Those who don’t have coverage are also less likely to be up to date with their checkups.
The findings of a recent study have shown that individuals who don’t have health insurance and//or who live in rural areas have a lower likelihood of keeping their routine health checkups up to date and to receive the cancer screenings that are recommended for someone within their age or risk group.
Screening for cancers has been an issue of significant controversy and debate over the last few years.
Even by the standards of the United States Preventative Services Task Force (USPSTF), which is backed by the government – which many feel are on the conservative side – the rates for screenings of cervical and breast cancers were found to be quite low in this new research. In Oregon, only half of the women in the state met the recommendations of the USPSTF.
According to the lead author of the study, Dr. Patricia Carney, who is an Oregon Health and Science University researcher in Portland, “People in rural areas tend to go to the doctor only when they are ill, so they don’t get the chance to talk about cancer screenings.”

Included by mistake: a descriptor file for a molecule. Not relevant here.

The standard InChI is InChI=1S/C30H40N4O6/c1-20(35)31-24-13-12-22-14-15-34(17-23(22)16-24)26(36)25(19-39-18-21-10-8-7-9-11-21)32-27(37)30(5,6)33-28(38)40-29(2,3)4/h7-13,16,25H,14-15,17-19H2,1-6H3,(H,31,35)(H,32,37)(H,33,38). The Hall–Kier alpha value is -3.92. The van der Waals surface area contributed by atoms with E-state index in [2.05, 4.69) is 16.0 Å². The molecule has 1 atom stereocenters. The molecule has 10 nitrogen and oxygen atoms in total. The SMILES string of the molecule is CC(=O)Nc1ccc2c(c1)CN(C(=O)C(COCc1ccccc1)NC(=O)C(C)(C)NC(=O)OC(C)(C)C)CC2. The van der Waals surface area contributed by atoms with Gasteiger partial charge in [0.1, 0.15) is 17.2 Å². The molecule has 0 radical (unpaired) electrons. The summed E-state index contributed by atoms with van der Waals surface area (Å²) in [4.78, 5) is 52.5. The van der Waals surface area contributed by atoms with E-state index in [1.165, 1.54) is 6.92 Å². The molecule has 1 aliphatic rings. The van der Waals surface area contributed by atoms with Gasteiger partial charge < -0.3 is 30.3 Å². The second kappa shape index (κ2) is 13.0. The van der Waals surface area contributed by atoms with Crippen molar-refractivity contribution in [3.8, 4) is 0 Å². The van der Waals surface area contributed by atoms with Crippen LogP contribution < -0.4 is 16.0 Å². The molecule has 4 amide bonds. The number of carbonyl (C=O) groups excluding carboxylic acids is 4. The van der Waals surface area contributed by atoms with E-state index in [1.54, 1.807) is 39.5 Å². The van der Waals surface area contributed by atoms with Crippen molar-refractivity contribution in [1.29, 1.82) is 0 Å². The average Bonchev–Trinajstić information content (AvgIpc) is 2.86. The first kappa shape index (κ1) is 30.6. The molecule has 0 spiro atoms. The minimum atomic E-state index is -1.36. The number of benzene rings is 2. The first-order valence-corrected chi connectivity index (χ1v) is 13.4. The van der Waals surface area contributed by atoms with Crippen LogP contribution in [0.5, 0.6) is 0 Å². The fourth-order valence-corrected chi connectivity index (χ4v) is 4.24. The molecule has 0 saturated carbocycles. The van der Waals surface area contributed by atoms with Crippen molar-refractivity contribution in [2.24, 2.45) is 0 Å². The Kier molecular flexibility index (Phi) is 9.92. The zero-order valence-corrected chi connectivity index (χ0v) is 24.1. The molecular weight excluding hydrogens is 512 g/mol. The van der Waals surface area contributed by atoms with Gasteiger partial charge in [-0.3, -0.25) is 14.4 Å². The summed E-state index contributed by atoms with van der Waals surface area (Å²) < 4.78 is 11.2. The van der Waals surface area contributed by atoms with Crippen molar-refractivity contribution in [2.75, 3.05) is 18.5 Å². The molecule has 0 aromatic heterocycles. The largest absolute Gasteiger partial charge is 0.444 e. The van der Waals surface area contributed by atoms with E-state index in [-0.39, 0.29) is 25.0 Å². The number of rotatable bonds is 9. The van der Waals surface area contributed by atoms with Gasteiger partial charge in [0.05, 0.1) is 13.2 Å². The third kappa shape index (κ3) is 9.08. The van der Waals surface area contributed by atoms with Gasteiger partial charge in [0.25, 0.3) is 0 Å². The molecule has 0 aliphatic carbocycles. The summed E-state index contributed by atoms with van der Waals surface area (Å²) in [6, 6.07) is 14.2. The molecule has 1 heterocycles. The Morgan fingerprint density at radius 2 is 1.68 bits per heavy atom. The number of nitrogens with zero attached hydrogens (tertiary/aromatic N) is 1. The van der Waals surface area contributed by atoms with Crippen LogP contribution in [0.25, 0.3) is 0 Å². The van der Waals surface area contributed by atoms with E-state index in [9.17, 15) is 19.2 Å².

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Other studies have already shown that those without health insurance also have lower rates.
Those previous studies concentrated on individuals in cities and towns. This more recent research, funded in part by the American Cancer Society (ACS), has shown that this is even lower among people who live in rural areas. It looked into medical charts from the last ten years at two different private health practices, as well as from two public health centers that were publicly funded in rural regions of Oregon. It included data from over 3,000 women and men, all of whom were over the age of 55 by the beginning of the study.
They discovered that approximately one in ten of the patients did not have health insurance. Those who were covered either had private insurance, or a combination of Medicare or Medicaid and private insurance. The coverage status of approximately 16 percent of the patients was not known to the researchers. However, those who did have a plan were far more likely to have their ACS recommended cancer screenings than those who did not.